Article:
Haaretz in 1932: Hitler Makes Better Impression Than Expected

Recent study shows Jewish press in Mandate Palestine failed to recognize Hitler's rise, Nazi threat.

Ofri Ilany
Ofri Ilany
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Ofri Ilany
Ofri Ilany

The date is January 28, 1932. Haaretz' correspondent in Berlin, Gershon Savitt, reports from the courthouse. In the defendant's chair is Adolf Hitler, the leader of the Nazi party, who is facing a libel suit filed by his former friend, Walter Stennes. A year before his appointment as chancellor of Germany, Hitler is still not very well known to Haaretz's readers.

In the article, "Hitler up close and personal," he emerges as an exotic figure, somewhat peculiar. "I must note right away that the impression Hitler makes is immeasurably better than expected," writes Savitt. "He is 46, but looks younger. Incidentally: he is a bachelor. Self-satisfaction and self-confidence are apparent in his movements; he acts and feels as if he himself is a 'star.' Because the world's eyes are now turned upon him and this pleases him."

The Mandate-era Hebrew press watched with wonder mixed with concern at the unprecedented political phenomenon that surfaced in those years in Germany: the rapid gains of the Nazi party until it took over the government.

Ilana Novetsky-Bendet, a doctoral student at the Hebrew University of Jerusalem, is researching the Hebrew press' attitude toward events in Germany from the time of the emergence of the Nazis as a significant political force, until World War II. In Bendet's master's thesis, which covers the period up until Hitler's rise to power, she found that the Hebrew press showed an interest in and followed the growing strength of the Nazis as early as the late 1920s. However, the papers in Palestine had trouble discerning Hitler's political power and the centrality of the racist component of the party's ideology.

"The more the party's electoral power increased, the greater the interest in it," says Bendet, whose mentor for her doctoral thesis is Prof. Moshe Zimmerman. "But hardly any of the papers grasped the severity of Nazi anti-Semitism."

There were seven newspapers operating in mandatory Palestine at the time, and each one of them represented a different party or political line: Davar was the Histadrut labor federation paper; Hapoel Hatzair was the Mapai paper; Haaretz was the liberal paper; Hatzofeh was the paper of the religious; Haboker was the paper of the general Zionists; and there were a few other papers associated with the revisionists, including Doar Hayom, Hazit Ha'am and Hayarden.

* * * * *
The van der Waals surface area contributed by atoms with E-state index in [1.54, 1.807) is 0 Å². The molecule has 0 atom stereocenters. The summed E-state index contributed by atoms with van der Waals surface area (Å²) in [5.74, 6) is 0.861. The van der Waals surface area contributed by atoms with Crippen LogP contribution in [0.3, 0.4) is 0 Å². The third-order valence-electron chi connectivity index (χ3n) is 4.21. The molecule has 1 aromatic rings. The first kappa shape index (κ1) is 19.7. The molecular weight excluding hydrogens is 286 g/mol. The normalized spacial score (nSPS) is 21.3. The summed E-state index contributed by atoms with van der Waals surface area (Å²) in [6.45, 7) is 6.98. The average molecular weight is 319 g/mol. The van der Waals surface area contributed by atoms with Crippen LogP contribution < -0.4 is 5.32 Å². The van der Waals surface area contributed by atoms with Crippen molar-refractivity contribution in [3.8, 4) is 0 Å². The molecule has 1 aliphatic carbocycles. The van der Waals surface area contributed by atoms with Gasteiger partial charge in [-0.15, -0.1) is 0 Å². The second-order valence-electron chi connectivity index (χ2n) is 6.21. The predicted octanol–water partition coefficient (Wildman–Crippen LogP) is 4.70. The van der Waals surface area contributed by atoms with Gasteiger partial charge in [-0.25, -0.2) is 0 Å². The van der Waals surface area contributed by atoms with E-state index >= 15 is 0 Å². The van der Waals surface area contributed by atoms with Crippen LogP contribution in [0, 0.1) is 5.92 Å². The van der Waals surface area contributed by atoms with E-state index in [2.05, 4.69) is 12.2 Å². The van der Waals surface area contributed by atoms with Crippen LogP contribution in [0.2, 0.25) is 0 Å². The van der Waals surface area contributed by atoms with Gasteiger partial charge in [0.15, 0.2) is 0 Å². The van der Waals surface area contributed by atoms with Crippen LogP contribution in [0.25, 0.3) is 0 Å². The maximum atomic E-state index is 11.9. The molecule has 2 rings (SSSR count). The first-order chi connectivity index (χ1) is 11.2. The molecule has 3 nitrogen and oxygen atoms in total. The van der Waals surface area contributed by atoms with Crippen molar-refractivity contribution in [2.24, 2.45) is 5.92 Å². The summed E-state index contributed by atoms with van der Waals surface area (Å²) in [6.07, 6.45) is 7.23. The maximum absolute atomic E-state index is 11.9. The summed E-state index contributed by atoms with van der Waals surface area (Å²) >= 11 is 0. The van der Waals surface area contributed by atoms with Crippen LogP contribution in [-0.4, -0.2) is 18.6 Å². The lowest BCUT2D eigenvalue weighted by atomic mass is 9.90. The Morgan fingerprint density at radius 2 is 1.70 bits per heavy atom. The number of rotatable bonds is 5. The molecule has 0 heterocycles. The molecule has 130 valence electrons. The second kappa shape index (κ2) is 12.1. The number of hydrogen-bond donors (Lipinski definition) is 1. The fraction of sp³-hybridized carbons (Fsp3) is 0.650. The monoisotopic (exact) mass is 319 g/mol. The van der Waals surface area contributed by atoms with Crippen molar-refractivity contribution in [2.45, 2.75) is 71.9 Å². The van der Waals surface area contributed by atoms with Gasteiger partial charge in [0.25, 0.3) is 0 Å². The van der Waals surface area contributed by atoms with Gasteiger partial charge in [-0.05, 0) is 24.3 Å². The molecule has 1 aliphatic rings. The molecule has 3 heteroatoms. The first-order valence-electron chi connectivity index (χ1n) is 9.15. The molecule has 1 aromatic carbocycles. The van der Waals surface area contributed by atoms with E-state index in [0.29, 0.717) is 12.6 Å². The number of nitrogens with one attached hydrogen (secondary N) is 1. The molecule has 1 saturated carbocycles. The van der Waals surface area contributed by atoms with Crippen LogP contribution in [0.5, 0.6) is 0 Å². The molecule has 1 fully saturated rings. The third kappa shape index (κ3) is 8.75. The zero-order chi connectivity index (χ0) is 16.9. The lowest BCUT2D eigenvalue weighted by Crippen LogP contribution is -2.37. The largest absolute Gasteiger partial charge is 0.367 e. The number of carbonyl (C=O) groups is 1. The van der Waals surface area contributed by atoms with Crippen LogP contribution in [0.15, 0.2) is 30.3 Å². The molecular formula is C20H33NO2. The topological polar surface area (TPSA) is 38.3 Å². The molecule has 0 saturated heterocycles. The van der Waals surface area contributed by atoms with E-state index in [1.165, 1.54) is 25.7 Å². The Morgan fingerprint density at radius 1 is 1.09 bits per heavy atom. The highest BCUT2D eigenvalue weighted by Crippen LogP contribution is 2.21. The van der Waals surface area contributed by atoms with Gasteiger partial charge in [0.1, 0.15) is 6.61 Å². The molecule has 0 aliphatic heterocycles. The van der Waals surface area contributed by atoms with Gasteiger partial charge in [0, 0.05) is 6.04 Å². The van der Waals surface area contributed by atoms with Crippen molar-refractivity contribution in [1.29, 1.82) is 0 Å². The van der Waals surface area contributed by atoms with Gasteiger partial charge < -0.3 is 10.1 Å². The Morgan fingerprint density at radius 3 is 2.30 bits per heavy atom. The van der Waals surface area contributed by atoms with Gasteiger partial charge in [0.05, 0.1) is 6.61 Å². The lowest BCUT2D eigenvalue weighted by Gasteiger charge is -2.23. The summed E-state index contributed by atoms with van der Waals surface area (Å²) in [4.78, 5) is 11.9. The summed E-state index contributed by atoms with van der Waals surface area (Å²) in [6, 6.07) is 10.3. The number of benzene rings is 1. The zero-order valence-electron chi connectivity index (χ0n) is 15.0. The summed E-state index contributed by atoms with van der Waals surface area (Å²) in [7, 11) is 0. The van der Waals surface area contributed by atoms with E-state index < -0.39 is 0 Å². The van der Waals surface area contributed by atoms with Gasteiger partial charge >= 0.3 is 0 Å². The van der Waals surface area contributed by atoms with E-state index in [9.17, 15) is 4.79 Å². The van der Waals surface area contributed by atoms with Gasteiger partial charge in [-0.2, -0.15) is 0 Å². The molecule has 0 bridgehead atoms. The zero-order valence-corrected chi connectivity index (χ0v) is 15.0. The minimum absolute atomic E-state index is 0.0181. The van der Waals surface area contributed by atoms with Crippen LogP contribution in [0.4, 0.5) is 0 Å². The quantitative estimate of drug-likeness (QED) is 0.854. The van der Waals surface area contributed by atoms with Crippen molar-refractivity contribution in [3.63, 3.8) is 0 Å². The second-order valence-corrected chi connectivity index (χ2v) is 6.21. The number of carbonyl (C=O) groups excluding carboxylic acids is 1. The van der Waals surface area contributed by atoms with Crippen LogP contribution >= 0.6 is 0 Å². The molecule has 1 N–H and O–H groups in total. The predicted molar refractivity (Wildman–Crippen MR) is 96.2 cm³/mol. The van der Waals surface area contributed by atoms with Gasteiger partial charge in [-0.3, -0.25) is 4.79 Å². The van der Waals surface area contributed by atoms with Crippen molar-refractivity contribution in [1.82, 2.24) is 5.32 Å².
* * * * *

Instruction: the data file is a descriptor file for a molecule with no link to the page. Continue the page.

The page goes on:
The information from Europe they received came primarily from news agencies, and occasionally from trains that relayed the reports from Cairo to the land of Israel. Some of the papers also employed writers in Germany, most of them Russian Jews who immigrated to Germany in the 1920s, and who occasionally also reported for other papers around the world. According to Bendet, some of these writers remained in Germany even after the Nazis' rise and left only in the mid-1930s.

"The heroes of the most recent elections to the Reichstag are, undoubtedly, the Communists," wrote Yeshayahu Klinov in Haaretz following the July 31, 1932, elections, when the Nazis became the biggest party in the Reichstag.

After the November 6 elections that year, when the Nazis were slightly weakened, Haaretz - under the editorship of Moshe Glicksman - declared "the end of Hitler's career." An analysis published in the paper on November 11 stated: "Hatred of Israel, with all the appeal it has for darkened masses at a time of emergency, is not negotiable currency in Germany: this nation has absorbed too much culture to be able to agree to discriminate against citizens who live in the same homeland."

On December 7, the paper declared: "Hitler no longer has any hope of becoming the sole ruler in Germany, at most there is a chance that the Nazi party will earn only a few crumbs of power."

The shortsightedness of the Hebrew papers can be understood in light of the uncertainty and political chaos prevailing in the German political area during those months. According to Bendet, the information that arrived from Germany about the complex intrigues and political contacts between the different parties was partial, because the talks were secret.

"When Hitler was appointed chancellor, it was a complete shock to all the papers," she says. "Almost everyone trusted President Hindenburg because they said he despises Hitler and would not allow him to assume power. They didn't believe that the rules of the game could change so quickly."

In the doctoral thesis she is now writing, Bendet reviews to what extent Yishuv (pre-state Jewish community) society understood the essence of Nazi fascism after its rise to power, and how the Yishuv assessed the chances of another outbreak of war, and its results. Bendet says the only journalist who did discern the Nazis' strength was Itamar Ben Avi, the son of Eliezer Ben Yehuda and the editor of Doar Hayom.

"Itamar Ben Avi was not shocked by the Nazis' rise to power, because before then he already said that Hitler will in the end achieve what he wants."